In an interview with The Associated Press, Kassetas said drafts of the New Mexico Law Enforcement Academy curriculum will be made available as soon as officials get them ready. The creator of the curriculum originally said he’d rather burn the materials than release them.
“The Department of Public Safety has every intention of releasing the lesson plans,” Kassetas told The AP.
But he said a small portion will be redacted since it involves sensitive tactical training and could put officers in danger if it is made public.
The announcement comes a day after the American Civil Liberties Union of New Mexico said it was seeking the training material through an open records request and the same day that the Journal reported about the curriculum changes and the state’s refusal to release them.
Academy director Jack Jones told the Santa Fe New Mexican last month that he’d rather burn the training materials than release them after he received an open records request from the newspaper.
The Associated Press and the Albuquerque Journal also have requested the training materials through public information requests.
However, Kassetas said the material sought out has only been proposed and still must be approved by the state’s eight-member New Mexico Law Enforcement Academy Board. “It will be presented at an open board meeting and the public will have a chance to comment on it,” said Kassetas, a member of the board.
The academy trains recruits for police departments across the state.
Critics have attacked the recent changes to the New Mexico Law Enforcement Academy curriculum, which they say now teaches recruits to exercise more leeway to use deadly force when pursuing a suspect. Cadet training also has been shortened from 22 weeks to 16 weeks, a move some sheriff’s offices and police departments say was needed amid an overall officer and deputy shortage in the state.
Kassetas disputes the charge that the proposed changes gives more leeway on deadly force and defended the shortening of the academy saying the time frame is in line with other law enforcement academies in other states. He said local agencies still can provide officers further training.
The training changes were drafted after the state’s academy board voted in September to give complete control over the curriculum to Jones. The chair of the board is Attorney General Gary King, who is responsible for upholding the state’s open records laws. He voted for the rule change.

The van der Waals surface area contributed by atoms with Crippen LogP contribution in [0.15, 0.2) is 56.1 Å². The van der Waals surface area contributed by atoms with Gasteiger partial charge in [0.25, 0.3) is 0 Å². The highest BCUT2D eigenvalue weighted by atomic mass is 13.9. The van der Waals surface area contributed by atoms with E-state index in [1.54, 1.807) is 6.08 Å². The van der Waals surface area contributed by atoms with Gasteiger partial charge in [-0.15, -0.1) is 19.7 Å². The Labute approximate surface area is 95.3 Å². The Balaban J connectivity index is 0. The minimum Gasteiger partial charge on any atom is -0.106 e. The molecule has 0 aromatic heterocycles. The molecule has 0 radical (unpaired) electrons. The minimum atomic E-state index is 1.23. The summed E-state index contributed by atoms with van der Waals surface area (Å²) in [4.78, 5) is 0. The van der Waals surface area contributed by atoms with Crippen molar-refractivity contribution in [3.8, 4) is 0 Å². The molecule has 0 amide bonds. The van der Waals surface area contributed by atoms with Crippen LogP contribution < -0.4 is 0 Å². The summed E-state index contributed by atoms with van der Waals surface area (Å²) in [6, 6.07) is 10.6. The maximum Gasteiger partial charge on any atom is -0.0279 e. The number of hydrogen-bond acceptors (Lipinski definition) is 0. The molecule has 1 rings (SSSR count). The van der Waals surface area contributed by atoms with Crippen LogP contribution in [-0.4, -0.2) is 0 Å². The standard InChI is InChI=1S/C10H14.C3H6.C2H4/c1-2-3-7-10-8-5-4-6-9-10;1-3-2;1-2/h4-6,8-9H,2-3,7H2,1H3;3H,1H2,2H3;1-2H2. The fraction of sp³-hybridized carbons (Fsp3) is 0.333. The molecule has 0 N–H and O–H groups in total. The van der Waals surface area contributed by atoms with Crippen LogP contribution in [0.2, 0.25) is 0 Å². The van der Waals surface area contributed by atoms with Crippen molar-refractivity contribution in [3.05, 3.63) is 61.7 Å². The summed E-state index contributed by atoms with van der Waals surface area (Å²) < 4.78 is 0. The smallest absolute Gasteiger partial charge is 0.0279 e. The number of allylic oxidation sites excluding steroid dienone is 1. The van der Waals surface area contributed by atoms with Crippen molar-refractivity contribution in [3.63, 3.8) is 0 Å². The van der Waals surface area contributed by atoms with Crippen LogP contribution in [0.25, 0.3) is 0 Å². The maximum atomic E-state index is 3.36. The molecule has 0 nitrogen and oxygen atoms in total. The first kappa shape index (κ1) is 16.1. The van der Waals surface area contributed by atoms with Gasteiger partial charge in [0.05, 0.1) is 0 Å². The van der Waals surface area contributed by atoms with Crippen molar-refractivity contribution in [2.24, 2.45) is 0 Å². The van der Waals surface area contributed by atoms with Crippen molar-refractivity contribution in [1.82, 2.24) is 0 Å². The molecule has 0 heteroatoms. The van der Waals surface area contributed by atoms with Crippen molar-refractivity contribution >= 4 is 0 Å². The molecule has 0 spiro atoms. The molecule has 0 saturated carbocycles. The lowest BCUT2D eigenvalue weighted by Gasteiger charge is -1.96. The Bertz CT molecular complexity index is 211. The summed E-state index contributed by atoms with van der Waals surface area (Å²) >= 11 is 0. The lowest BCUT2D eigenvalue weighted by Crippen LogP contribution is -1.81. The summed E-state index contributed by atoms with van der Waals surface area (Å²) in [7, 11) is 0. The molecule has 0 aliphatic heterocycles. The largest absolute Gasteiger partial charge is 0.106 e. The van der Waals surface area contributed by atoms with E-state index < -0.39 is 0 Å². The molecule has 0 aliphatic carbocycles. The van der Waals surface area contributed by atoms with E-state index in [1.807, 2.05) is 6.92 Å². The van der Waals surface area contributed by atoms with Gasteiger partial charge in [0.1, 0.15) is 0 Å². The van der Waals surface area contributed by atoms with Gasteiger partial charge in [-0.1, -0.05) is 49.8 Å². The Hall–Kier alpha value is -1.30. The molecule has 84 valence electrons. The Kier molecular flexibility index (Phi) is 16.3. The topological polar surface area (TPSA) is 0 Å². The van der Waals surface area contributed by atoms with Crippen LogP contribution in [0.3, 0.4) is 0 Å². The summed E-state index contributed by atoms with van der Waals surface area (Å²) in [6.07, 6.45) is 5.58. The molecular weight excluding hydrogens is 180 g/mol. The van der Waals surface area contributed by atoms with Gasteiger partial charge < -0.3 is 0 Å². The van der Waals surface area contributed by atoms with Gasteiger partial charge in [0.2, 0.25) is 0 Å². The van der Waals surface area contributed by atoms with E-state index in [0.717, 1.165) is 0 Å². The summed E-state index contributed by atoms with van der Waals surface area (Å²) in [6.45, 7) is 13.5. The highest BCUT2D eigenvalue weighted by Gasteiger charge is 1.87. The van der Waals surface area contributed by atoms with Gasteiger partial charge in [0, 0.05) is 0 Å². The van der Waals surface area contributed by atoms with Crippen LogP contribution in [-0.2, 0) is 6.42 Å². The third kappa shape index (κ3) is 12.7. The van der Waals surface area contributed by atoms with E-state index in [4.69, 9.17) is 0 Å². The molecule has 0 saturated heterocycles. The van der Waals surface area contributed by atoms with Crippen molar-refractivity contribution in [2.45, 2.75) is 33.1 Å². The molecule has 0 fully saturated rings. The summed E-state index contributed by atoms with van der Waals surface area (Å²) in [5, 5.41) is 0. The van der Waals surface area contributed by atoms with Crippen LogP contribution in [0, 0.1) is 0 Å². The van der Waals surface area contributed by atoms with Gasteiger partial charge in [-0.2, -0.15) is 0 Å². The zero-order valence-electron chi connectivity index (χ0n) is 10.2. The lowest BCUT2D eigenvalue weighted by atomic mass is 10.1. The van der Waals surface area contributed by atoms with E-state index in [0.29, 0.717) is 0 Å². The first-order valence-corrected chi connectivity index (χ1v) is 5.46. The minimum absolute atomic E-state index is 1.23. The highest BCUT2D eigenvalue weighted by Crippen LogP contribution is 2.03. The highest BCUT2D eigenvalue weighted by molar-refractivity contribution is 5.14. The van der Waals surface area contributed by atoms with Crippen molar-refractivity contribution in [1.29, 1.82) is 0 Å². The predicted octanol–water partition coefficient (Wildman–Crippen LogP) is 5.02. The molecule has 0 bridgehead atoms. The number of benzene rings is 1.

King’s spokesman, Phillip Sisneros, said the academy has asked for portions of the training to be withheld from the public under the law enforcement exemption of the state’s public records law. “Our office stands ready to accept and review those items to determine whether such information is, in fact, exempted from release under the law,” Sisneros said.
Jones told the Santa Fe New Mexican that proposed changes include more training in traffic stops involving gunfire and the use of possible deadly force. He said he was basing his use-of-force techniques on a 1985 U.S. Supreme Court ruling that found an officer can use deadly force to stop a fleeing suspect if the officer feels that person could commit serious physical injury or even kill someone.
According to Kassetas, part of the training involves classes on legal issues surrounding the use of force and judgment when officers should use force. Other training involves ethics, physical fitness, anti-terrorism and crime scenes.
New Mexico State Police has drawn controversy following a series of shootings, including one involving an officer caught on video shooting at a minivan full of children during a chaotic October traffic stop near Taos. That officer, Elias Montoya, was later fired.
Jack LeVick, executive director of the New Mexico Sheriffs’ Association, declined to comment on the use of force changes to the curriculum but said sheriffs were pleased that the cadet training time was reduced.
“We believe in Jack Jones,” LeVick said.